While Kia has unquestionably aimed high with this car, it’s still the “7-Series package for a 5-Series price” value proposition that is its biggest appeal. Base V8 models start at $60,400. Now, for those of you that can’t stomach shelling out that much for a Kia, the forthcoming V6 K900 will have fewer features and should sticker for at least 5-grand less.

So, is there really a place for the 2015 Kia K900? Yes, well sort of. It’s a great car and even greater value. We’re just not sure who’s going to buy it as it may only appeal to those with stealth wealth. And, maybe a prime example of just because you can do something, doesn’t mean that you should. 


  • Torque: 376 lb-ft.
  • Horsepower: 420
  • Engine: 5.0-liter
  • 0-60 mph: 6.0 seconds
  • 1/4 mile: 14.5 seconds @ 101 mph
  • EPA: 15 mpg city/ 23 mpg highway

Long Term Updates

Mileage: 4,000

It’s hard to believe that fall is creeping upon us. But should some weekend leaf peeping be on the agenda, our 2015 Kia K900 will be a great way to take in the changing colors. As this luxury minded full-sizer is certainly a new shade of car from the changing Kia brand here in the U.S. 

In two months, we’ve quickly racked up 4,000 miles and found that while the K’s 5.0-liter V8 produces great power, it does hesitate a bit off the line before things kick in with earnest. 

It’s also thirsty as you might expect, though our 19.1 miles-per-gallon average of Premium is one better than the Government’s Combined rating. 

Finally, our drivers have nothing but praise for the great interior and the smooth 8-speed automatic transmission, making the K… A.O.K. so far.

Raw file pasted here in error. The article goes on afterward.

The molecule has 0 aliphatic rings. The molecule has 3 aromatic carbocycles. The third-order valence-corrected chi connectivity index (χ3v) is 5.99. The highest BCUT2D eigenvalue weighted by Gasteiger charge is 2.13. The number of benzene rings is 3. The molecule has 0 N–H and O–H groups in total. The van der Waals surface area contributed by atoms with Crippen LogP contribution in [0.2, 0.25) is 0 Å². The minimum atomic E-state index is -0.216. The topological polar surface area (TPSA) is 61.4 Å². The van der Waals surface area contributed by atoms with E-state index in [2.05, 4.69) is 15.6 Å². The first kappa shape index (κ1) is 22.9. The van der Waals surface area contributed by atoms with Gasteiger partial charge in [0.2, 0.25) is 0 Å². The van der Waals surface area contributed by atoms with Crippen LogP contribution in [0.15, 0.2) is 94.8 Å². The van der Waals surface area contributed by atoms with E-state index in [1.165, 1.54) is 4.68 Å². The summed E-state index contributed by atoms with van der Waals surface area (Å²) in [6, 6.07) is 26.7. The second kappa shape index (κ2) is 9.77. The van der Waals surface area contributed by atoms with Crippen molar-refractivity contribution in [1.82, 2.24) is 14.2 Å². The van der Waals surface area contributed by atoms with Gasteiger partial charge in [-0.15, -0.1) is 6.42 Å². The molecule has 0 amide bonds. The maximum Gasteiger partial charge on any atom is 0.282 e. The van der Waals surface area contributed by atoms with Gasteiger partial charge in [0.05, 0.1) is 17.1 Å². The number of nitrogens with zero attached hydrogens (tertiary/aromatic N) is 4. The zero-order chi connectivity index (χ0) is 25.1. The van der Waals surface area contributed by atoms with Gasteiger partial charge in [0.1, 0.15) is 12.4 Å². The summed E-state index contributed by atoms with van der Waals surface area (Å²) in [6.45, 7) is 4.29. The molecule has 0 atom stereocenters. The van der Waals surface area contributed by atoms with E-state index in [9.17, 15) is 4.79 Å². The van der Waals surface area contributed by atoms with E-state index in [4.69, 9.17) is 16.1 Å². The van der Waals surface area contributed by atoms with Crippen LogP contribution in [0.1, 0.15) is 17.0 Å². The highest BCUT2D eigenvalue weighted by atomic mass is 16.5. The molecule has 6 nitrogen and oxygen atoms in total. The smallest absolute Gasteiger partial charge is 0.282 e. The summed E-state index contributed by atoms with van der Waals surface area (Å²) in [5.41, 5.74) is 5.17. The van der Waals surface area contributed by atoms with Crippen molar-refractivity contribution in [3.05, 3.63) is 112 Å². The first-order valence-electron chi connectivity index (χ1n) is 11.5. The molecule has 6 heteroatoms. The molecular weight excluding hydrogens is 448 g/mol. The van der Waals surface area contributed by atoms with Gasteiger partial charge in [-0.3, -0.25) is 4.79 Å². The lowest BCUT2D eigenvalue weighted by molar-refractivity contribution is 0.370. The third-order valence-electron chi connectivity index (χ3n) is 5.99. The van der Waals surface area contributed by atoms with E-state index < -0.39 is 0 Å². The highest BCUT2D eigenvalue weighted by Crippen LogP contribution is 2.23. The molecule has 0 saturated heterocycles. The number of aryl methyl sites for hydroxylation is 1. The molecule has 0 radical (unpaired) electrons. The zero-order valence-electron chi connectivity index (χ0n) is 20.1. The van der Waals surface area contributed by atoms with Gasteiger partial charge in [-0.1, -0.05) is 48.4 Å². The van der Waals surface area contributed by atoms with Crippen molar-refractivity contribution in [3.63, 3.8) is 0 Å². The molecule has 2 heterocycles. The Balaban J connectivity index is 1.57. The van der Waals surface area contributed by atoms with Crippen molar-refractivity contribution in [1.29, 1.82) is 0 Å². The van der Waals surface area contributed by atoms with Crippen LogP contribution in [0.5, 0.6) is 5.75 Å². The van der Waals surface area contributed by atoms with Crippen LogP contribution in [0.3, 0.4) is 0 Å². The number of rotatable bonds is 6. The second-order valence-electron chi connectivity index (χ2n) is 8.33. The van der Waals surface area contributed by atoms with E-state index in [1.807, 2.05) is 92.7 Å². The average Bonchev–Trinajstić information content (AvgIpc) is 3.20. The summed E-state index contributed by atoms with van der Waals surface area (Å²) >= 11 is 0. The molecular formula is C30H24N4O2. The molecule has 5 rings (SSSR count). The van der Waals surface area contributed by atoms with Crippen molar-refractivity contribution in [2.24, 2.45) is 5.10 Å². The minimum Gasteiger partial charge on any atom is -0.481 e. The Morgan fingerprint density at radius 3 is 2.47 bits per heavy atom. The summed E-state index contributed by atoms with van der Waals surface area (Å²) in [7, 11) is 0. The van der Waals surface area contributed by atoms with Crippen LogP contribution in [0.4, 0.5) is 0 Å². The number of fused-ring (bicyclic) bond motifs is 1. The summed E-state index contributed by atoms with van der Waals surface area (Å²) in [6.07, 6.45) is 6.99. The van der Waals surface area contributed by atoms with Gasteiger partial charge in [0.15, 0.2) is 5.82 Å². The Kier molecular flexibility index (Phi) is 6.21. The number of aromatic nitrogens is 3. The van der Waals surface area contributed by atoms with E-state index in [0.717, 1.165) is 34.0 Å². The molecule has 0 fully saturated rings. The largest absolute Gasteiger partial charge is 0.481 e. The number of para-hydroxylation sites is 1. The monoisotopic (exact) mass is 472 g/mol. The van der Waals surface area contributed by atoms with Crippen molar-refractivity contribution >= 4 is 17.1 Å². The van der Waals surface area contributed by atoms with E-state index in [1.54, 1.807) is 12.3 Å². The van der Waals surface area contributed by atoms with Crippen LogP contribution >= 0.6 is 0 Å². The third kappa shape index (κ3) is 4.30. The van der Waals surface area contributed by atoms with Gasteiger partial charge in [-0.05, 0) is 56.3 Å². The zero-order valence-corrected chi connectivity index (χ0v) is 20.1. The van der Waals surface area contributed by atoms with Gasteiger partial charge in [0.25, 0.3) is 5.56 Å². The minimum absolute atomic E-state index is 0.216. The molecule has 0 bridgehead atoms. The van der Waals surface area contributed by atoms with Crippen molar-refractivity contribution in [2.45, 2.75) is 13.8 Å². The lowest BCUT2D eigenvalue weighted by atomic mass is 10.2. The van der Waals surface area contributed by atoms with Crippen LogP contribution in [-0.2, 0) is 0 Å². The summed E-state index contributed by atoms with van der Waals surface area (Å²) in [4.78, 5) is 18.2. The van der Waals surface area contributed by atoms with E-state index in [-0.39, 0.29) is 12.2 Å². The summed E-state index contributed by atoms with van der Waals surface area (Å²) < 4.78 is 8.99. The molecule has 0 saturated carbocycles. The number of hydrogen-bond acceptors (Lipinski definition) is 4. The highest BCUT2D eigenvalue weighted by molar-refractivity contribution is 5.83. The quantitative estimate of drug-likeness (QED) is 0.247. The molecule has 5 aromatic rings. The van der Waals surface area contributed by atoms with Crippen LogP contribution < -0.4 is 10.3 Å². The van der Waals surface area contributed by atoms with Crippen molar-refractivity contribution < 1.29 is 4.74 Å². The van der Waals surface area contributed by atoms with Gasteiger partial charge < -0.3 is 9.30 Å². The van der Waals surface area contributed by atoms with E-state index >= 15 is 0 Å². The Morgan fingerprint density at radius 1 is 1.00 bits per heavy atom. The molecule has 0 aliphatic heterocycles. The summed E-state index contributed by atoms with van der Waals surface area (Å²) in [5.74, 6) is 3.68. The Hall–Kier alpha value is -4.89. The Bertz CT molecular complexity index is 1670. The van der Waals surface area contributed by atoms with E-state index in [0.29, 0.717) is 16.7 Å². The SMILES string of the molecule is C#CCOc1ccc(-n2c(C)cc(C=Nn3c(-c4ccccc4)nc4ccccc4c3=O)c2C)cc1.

Mileage: 14,000

Things continue to progress smoothly with our most luxurious long-termer, the 2015 Kia K900. 

The 5.0-liter V8 and 8-speed automatic dynamic duo has so far delivered a respectable 19.7 miles-per-gallon of Premium, over the last 14,000-miles and 6-months.  

While our log book continues with mostly praise for the K900, this latest period has revealed a few quirks.

First of all, the rain sensing intermittent windshield wipers seem to have a hard time sensing when they’re actually needed. And secondly, we’re starting to hear some driveline clunks at lower speeds, mostly right after a cold start. 

But aggressive water clearing and questionable noises aside; we still love the effortless cruising, easy to use controls, and jammin’ stereo system that make our daily commutes a high society joy, particularly when we put things in Sport Mode and eliminate the slow wallowing steering feel.  

Being a rarity on public roads, the K900 still has the power to attract a crowd, and to surprise them when you tell them it’s a Kia. 

And most are just as impressed as we’ve been with the level of interior quality and luxury demeanor that it provides.

Mileage: 18,000

So far, our long term road test with this Kia K900 full-size sedan is going great. And like many luxury cars stuck in our mid-Atlantic winter, the K900 recently took a trip south. 

On that 2,800-mile road trip, our staffer came away very impressed with Kia’s first true foray into the luxury market. 

The K900’s ride was smooth and relaxed throughout; and the amount of space and comfort in the back seat was enough to make the front seaters jealous.

The navigation system worked well, and there was room enough for a family of 4’s luggage behind the power operated trunk lid. 

Fuel economy has stayed fairly steady over the last 7-months and 18,000-miles, now at 19.7 miles-per-gallon of Premium; not terrible for a powerful feeling 5.0-liter V8. The 8-speed automatic transmission certainly helps too…

Mileage: 23,000

Rollin’ in our 5-point-0, the Kia edition, in our classy K900; has been a mostly positive experience. With equal amounts of V8 power and A+ posh being delivered from this King of Kias. 

The odometer now reads 23,000-miles, and mileage from that 5.0-liter with 8-speed automatic, has crept up a bit to 19.9 miles-per-gallon of Premium.